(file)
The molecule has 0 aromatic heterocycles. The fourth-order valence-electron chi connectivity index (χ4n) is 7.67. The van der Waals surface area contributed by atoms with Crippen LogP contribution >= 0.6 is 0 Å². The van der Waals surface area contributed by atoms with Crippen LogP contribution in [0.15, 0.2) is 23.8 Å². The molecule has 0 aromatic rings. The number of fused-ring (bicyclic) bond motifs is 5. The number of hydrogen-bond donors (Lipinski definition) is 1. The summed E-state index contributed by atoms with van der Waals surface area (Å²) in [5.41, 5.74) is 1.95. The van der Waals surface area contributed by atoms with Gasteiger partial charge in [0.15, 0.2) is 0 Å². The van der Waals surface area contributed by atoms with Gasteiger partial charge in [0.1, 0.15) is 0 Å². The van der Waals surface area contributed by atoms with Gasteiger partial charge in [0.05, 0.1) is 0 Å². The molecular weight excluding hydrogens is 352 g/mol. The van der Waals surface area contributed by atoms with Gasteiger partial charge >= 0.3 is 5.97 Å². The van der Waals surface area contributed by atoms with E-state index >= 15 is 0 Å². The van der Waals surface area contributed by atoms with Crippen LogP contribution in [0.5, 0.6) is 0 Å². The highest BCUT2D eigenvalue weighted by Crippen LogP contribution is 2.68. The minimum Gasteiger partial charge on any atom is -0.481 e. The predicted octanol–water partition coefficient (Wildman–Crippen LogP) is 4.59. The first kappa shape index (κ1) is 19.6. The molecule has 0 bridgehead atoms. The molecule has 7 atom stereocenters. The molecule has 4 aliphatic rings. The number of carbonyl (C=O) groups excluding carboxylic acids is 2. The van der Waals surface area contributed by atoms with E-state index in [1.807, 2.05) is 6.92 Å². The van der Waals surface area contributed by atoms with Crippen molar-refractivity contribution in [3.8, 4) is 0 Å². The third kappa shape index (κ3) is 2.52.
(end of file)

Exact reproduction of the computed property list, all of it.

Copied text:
The molecule has 0 aromatic heterocycles. The fourth-order valence-electron chi connectivity index (χ4n) is 7.67. The van der Waals surface area contributed by atoms with Crippen LogP contribution >= 0.6 is 0 Å². The van der Waals surface area contributed by atoms with Crippen LogP contribution in [0.15, 0.2) is 23.8 Å². The molecule has 0 aromatic rings. The number of fused-ring (bicyclic) bond motifs is 5. The number of hydrogen-bond donors (Lipinski definition) is 1. The summed E-state index contributed by atoms with van der Waals surface area (Å²) in [5.41, 5.74) is 1.95. The van der Waals surface area contributed by atoms with Gasteiger partial charge in [0.15, 0.2) is 0 Å². The van der Waals surface area contributed by atoms with Gasteiger partial charge in [0.1, 0.15) is 0 Å². The van der Waals surface area contributed by atoms with Gasteiger partial charge in [0.05, 0.1) is 0 Å². The molecular weight excluding hydrogens is 352 g/mol. The van der Waals surface area contributed by atoms with Gasteiger partial charge >= 0.3 is 5.97 Å². The van der Waals surface area contributed by atoms with E-state index >= 15 is 0 Å². The van der Waals surface area contributed by atoms with Crippen LogP contribution in [0.5, 0.6) is 0 Å². The highest BCUT2D eigenvalue weighted by Crippen LogP contribution is 2.68. The minimum Gasteiger partial charge on any atom is -0.481 e. The predicted octanol–water partition coefficient (Wildman–Crippen LogP) is 4.59. The first kappa shape index (κ1) is 19.6. The molecule has 0 bridgehead atoms. The molecule has 7 atom stereocenters. The molecule has 4 aliphatic rings. The number of carbonyl (C=O) groups excluding carboxylic acids is 2. The van der Waals surface area contributed by atoms with E-state index in [1.807, 2.05) is 6.92 Å². The van der Waals surface area contributed by atoms with Crippen molar-refractivity contribution in [3.8, 4) is 0 Å². The third kappa shape index (κ3) is 2.52.